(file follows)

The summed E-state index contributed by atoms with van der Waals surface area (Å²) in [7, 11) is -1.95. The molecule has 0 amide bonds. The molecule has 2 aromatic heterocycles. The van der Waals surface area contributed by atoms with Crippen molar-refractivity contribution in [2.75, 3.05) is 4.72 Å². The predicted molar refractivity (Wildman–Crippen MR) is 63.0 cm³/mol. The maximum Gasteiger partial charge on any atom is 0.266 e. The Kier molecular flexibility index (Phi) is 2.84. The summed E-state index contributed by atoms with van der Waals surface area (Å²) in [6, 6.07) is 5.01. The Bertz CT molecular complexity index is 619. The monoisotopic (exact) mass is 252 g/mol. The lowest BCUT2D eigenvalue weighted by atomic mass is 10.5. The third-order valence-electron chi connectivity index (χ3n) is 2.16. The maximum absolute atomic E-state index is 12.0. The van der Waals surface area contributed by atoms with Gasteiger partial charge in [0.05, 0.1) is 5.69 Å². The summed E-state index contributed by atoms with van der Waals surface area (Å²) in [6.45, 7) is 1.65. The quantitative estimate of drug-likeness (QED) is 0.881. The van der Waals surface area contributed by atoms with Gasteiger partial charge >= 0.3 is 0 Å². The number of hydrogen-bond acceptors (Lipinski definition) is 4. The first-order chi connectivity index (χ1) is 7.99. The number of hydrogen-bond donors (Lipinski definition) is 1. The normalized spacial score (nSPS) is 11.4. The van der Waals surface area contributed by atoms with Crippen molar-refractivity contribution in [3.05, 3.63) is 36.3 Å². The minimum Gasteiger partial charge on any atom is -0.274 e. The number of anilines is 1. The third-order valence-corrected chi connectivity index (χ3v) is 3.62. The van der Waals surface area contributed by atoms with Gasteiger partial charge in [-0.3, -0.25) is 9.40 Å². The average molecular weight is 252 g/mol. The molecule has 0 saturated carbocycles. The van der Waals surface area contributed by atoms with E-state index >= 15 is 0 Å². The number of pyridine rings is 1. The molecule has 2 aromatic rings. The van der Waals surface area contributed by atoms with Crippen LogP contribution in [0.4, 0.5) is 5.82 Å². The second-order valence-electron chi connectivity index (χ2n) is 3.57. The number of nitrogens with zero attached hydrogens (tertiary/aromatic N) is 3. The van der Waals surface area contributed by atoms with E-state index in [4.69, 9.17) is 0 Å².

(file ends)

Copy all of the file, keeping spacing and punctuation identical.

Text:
The summed E-state index contributed by atoms with van der Waals surface area (Å²) in [7, 11) is -1.95. The molecule has 0 amide bonds. The molecule has 2 aromatic heterocycles. The van der Waals surface area contributed by atoms with Crippen molar-refractivity contribution in [2.75, 3.05) is 4.72 Å². The predicted molar refractivity (Wildman–Crippen MR) is 63.0 cm³/mol. The maximum Gasteiger partial charge on any atom is 0.266 e. The Kier molecular flexibility index (Phi) is 2.84. The summed E-state index contributed by atoms with van der Waals surface area (Å²) in [6, 6.07) is 5.01. The Bertz CT molecular complexity index is 619. The monoisotopic (exact) mass is 252 g/mol. The lowest BCUT2D eigenvalue weighted by atomic mass is 10.5. The third-order valence-electron chi connectivity index (χ3n) is 2.16. The maximum absolute atomic E-state index is 12.0. The van der Waals surface area contributed by atoms with Gasteiger partial charge in [0.05, 0.1) is 5.69 Å². The summed E-state index contributed by atoms with van der Waals surface area (Å²) in [6.45, 7) is 1.65. The quantitative estimate of drug-likeness (QED) is 0.881. The van der Waals surface area contributed by atoms with Gasteiger partial charge >= 0.3 is 0 Å². The number of hydrogen-bond acceptors (Lipinski definition) is 4. The first-order chi connectivity index (χ1) is 7.99. The number of hydrogen-bond donors (Lipinski definition) is 1. The normalized spacial score (nSPS) is 11.4. The van der Waals surface area contributed by atoms with Crippen molar-refractivity contribution in [3.05, 3.63) is 36.3 Å². The minimum Gasteiger partial charge on any atom is -0.274 e. The number of anilines is 1. The third-order valence-corrected chi connectivity index (χ3v) is 3.62. The van der Waals surface area contributed by atoms with Gasteiger partial charge in [-0.3, -0.25) is 9.40 Å². The average molecular weight is 252 g/mol. The molecule has 0 saturated carbocycles. The van der Waals surface area contributed by atoms with E-state index >= 15 is 0 Å². The number of pyridine rings is 1. The molecule has 2 aromatic rings. The van der Waals surface area contributed by atoms with Crippen LogP contribution in [0.4, 0.5) is 5.82 Å². The second-order valence-electron chi connectivity index (χ2n) is 3.57. The number of nitrogens with zero attached hydrogens (tertiary/aromatic N) is 3. The van der Waals surface area contributed by atoms with E-state index in [4.69, 9.17) is 0 Å².